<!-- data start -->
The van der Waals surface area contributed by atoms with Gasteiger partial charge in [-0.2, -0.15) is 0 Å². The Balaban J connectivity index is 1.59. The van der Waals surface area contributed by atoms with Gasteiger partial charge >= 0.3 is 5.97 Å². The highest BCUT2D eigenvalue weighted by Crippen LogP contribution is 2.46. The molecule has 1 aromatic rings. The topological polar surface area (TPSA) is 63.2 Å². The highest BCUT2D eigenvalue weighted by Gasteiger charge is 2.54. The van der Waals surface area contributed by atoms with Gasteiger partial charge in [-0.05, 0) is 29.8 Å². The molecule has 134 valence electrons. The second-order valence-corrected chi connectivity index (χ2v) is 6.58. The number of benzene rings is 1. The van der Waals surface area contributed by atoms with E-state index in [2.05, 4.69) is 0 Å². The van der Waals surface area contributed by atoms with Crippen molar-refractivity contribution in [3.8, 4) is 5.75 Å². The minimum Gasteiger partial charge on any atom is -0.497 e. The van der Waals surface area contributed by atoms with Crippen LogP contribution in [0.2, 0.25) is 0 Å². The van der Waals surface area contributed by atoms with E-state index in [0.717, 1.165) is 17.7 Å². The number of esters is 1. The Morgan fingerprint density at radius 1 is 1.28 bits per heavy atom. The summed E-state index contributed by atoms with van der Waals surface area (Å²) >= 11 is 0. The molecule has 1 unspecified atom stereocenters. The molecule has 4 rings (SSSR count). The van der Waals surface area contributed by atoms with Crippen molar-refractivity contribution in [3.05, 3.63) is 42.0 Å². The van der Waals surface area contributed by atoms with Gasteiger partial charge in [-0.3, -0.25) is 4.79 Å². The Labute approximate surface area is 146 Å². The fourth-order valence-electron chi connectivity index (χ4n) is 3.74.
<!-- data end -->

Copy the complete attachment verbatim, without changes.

The van der Waals surface area contributed by atoms with Gasteiger partial charge in [-0.2, -0.15) is 0 Å². The Balaban J connectivity index is 1.59. The van der Waals surface area contributed by atoms with Gasteiger partial charge >= 0.3 is 5.97 Å². The highest BCUT2D eigenvalue weighted by Crippen LogP contribution is 2.46. The molecule has 1 aromatic rings. The topological polar surface area (TPSA) is 63.2 Å². The highest BCUT2D eigenvalue weighted by Gasteiger charge is 2.54. The van der Waals surface area contributed by atoms with Gasteiger partial charge in [-0.05, 0) is 29.8 Å². The molecule has 134 valence electrons. The second-order valence-corrected chi connectivity index (χ2v) is 6.58. The number of benzene rings is 1. The van der Waals surface area contributed by atoms with E-state index in [2.05, 4.69) is 0 Å². The van der Waals surface area contributed by atoms with Crippen molar-refractivity contribution in [3.8, 4) is 5.75 Å². The minimum Gasteiger partial charge on any atom is -0.497 e. The van der Waals surface area contributed by atoms with Crippen LogP contribution in [0.2, 0.25) is 0 Å². The van der Waals surface area contributed by atoms with E-state index in [0.717, 1.165) is 17.7 Å². The number of esters is 1. The Morgan fingerprint density at radius 1 is 1.28 bits per heavy atom. The summed E-state index contributed by atoms with van der Waals surface area (Å²) >= 11 is 0. The molecule has 1 unspecified atom stereocenters. The molecule has 4 rings (SSSR count). The van der Waals surface area contributed by atoms with Crippen molar-refractivity contribution in [3.05, 3.63) is 42.0 Å². The van der Waals surface area contributed by atoms with Gasteiger partial charge in [-0.3, -0.25) is 4.79 Å². The Labute approximate surface area is 146 Å². The fourth-order valence-electron chi connectivity index (χ4n) is 3.74.